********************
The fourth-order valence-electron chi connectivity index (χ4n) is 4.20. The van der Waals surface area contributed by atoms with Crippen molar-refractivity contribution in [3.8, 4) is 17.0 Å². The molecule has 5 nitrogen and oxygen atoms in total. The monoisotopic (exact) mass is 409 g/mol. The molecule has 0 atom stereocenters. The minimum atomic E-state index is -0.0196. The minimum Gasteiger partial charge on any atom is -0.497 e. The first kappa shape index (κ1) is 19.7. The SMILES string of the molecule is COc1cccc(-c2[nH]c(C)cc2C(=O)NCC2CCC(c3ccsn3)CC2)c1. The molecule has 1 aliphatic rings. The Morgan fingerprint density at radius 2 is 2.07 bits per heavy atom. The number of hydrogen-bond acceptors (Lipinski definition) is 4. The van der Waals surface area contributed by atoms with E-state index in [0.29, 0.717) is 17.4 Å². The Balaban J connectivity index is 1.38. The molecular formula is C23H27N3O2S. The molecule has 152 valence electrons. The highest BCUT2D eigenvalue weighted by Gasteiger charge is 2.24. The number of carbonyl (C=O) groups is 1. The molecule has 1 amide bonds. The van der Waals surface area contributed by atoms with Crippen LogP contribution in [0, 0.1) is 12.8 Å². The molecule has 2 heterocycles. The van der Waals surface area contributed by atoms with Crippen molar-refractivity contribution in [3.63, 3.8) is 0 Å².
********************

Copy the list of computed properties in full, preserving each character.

The fourth-order valence-electron chi connectivity index (χ4n) is 4.20. The van der Waals surface area contributed by atoms with Crippen molar-refractivity contribution in [3.8, 4) is 17.0 Å². The molecule has 5 nitrogen and oxygen atoms in total. The monoisotopic (exact) mass is 409 g/mol. The molecule has 0 atom stereocenters. The minimum atomic E-state index is -0.0196. The minimum Gasteiger partial charge on any atom is -0.497 e. The first kappa shape index (κ1) is 19.7. The SMILES string of the molecule is COc1cccc(-c2[nH]c(C)cc2C(=O)NCC2CCC(c3ccsn3)CC2)c1. The molecule has 1 aliphatic rings. The Morgan fingerprint density at radius 2 is 2.07 bits per heavy atom. The number of hydrogen-bond acceptors (Lipinski definition) is 4. The van der Waals surface area contributed by atoms with E-state index in [0.29, 0.717) is 17.4 Å². The Balaban J connectivity index is 1.38. The molecular formula is C23H27N3O2S. The molecule has 152 valence electrons. The highest BCUT2D eigenvalue weighted by Gasteiger charge is 2.24. The number of carbonyl (C=O) groups is 1. The molecule has 1 amide bonds. The van der Waals surface area contributed by atoms with Crippen LogP contribution in [0, 0.1) is 12.8 Å². The molecule has 2 heterocycles. The van der Waals surface area contributed by atoms with Crippen molar-refractivity contribution in [3.63, 3.8) is 0 Å².